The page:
Plans to build 19 homes in a village near Evesham have been refused because the development would be too big.

Developer H2Land had wanted to build the homes on land off Low Road in Church Lench.

But an application for outline planning permission has been refused by Wychavon District Council planners.

They classed the proposal as ‘backland development’, which refers to the development of land at the back of existing buildings.

Evesham Journal: The plans included indicative images of what the scheme would look likeThe plans included indicative images of what the scheme would look like (Image: Tailored Designs)

Officers said the plan would cause “adverse landscape harm to the character of the area” and would be “too large in size and scale for the settlement”.

Setting out the reasons for refusing planning permission, they also said: “The application site is not considered to be a sustainable location for residential development due to limited local services, a lack of sustainable transport options and the sole reliance on the use of cars for future residents.”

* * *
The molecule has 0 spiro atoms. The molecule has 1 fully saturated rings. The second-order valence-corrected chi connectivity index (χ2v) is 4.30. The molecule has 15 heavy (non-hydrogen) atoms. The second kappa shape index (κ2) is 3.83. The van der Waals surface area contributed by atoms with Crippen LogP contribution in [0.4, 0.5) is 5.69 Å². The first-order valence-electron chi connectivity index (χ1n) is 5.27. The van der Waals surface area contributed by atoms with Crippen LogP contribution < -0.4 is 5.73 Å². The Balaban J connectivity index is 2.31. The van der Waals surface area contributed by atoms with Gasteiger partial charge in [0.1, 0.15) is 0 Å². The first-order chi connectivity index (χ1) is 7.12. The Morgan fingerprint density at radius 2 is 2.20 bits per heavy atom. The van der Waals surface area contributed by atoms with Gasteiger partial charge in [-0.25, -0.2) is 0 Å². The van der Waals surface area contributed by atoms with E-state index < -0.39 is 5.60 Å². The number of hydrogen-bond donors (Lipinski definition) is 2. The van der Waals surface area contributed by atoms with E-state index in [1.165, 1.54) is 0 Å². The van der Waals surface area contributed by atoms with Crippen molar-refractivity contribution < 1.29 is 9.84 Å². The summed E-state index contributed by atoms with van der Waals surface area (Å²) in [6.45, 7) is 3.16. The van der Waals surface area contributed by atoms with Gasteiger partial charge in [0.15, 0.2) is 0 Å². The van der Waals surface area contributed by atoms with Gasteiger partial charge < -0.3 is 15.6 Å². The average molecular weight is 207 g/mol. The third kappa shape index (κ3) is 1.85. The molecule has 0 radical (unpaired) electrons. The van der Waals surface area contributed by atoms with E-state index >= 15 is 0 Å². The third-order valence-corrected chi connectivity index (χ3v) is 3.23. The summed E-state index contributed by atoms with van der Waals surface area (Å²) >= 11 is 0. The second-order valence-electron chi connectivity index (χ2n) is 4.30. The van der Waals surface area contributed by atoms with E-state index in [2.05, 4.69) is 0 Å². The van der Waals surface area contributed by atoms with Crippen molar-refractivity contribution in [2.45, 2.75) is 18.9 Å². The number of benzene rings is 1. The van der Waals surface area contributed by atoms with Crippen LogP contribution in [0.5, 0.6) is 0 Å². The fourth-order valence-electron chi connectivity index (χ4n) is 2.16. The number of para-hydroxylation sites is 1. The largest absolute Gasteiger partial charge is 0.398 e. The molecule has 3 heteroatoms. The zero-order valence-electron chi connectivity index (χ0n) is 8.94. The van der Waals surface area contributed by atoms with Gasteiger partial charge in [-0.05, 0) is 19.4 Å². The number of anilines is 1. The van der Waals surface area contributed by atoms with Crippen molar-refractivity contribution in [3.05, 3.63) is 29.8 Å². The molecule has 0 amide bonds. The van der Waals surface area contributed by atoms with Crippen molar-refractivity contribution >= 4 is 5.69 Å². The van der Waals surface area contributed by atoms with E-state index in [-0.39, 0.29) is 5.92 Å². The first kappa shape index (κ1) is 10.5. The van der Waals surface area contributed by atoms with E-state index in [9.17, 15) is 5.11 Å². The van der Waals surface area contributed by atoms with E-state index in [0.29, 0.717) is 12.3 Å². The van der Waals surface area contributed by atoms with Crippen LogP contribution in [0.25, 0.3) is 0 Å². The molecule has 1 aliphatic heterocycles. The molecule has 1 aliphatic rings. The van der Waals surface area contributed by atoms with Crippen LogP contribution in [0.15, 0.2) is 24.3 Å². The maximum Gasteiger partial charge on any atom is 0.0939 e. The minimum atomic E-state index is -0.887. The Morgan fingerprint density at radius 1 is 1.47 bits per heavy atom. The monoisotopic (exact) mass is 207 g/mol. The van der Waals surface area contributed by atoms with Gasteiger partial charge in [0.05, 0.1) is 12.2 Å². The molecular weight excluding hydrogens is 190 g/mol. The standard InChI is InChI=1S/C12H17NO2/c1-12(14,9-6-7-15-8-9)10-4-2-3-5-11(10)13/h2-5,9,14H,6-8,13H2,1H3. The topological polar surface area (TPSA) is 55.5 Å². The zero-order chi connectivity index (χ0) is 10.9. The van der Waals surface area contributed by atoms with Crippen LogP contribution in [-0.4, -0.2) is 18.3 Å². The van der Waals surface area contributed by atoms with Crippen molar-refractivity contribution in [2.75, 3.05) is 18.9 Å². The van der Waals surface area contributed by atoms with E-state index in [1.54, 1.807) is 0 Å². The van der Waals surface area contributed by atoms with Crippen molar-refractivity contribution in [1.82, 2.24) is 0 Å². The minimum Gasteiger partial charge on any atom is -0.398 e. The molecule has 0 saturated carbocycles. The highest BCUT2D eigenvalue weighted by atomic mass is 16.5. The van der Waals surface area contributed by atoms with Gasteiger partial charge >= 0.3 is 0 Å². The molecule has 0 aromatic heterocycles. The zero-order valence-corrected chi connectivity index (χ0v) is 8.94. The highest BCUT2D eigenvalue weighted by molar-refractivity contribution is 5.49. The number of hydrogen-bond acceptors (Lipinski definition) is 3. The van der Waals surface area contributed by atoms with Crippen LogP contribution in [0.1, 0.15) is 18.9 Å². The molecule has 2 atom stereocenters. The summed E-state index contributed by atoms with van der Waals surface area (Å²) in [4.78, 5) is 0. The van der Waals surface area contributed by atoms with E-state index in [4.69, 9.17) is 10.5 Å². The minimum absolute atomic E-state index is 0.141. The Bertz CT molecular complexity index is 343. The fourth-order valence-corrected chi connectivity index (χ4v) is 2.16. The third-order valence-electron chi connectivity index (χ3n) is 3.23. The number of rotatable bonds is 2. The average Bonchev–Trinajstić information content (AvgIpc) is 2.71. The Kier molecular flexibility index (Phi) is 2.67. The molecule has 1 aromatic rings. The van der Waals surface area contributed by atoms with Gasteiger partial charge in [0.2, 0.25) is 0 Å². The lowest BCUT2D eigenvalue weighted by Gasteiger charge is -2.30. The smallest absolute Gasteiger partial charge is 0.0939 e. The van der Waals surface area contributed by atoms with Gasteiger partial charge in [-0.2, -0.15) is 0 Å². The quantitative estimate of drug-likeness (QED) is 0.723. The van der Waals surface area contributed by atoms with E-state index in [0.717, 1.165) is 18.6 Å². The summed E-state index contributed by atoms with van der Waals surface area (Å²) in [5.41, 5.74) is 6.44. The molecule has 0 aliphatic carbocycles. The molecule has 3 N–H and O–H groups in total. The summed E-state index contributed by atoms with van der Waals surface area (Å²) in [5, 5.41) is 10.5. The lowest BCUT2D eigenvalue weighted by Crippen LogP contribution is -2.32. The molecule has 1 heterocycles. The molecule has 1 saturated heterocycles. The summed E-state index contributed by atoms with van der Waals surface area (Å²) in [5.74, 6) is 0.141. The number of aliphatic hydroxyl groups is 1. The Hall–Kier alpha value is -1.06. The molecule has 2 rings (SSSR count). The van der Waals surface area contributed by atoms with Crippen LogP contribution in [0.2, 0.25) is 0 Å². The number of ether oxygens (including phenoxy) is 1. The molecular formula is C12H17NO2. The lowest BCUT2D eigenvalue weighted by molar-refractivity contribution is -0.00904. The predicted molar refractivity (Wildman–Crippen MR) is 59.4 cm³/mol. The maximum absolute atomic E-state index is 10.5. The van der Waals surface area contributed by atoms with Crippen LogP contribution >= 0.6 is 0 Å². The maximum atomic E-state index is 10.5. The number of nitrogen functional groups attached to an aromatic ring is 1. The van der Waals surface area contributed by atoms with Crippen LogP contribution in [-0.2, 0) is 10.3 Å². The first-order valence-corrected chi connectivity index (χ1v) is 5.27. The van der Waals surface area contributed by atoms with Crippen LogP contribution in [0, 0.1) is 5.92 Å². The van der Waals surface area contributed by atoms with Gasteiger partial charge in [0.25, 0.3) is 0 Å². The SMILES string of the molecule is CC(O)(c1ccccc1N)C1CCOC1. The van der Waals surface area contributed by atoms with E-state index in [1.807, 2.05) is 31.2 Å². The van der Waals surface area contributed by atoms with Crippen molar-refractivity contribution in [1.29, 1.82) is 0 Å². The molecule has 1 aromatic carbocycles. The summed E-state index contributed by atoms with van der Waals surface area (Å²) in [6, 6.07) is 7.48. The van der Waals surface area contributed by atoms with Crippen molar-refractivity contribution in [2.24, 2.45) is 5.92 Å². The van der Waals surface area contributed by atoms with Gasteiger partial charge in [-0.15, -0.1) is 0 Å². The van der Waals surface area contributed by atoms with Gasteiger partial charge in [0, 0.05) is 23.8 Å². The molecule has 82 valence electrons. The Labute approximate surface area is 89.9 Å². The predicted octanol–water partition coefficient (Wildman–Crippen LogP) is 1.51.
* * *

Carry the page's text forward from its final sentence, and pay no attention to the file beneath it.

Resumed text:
The plans were for a mixture of two, three, four and five-bedroom properties, including bungalows and two-storey homes.

Dozens of neighbours objected to the development, with many raising concerns that Church Lench does not have the amenities needed to serve a large increase in its population.

Tony Wawryk said: “There is no shop, pub, Post Office or surgery, and school places are limited.

“Bus services are only twice daily, meaning new residents will need to access all such amenities in neighbouring towns by car, adding further to existing local traffic.”

Nicola Wood said: “There are no footpaths and street lighting along Low Road and the immense increase in traffic would create a major safety problem for pedestrians and riders.

“With a nearby large housing estate underway in Harvington, I feel such a development is not needed and would only be detrimental to the environment.”

South Lenches Parish Council said the site is outside the area’s planning boundary and that an increase in traffic would only add to traffic problems caused by speeding motorists.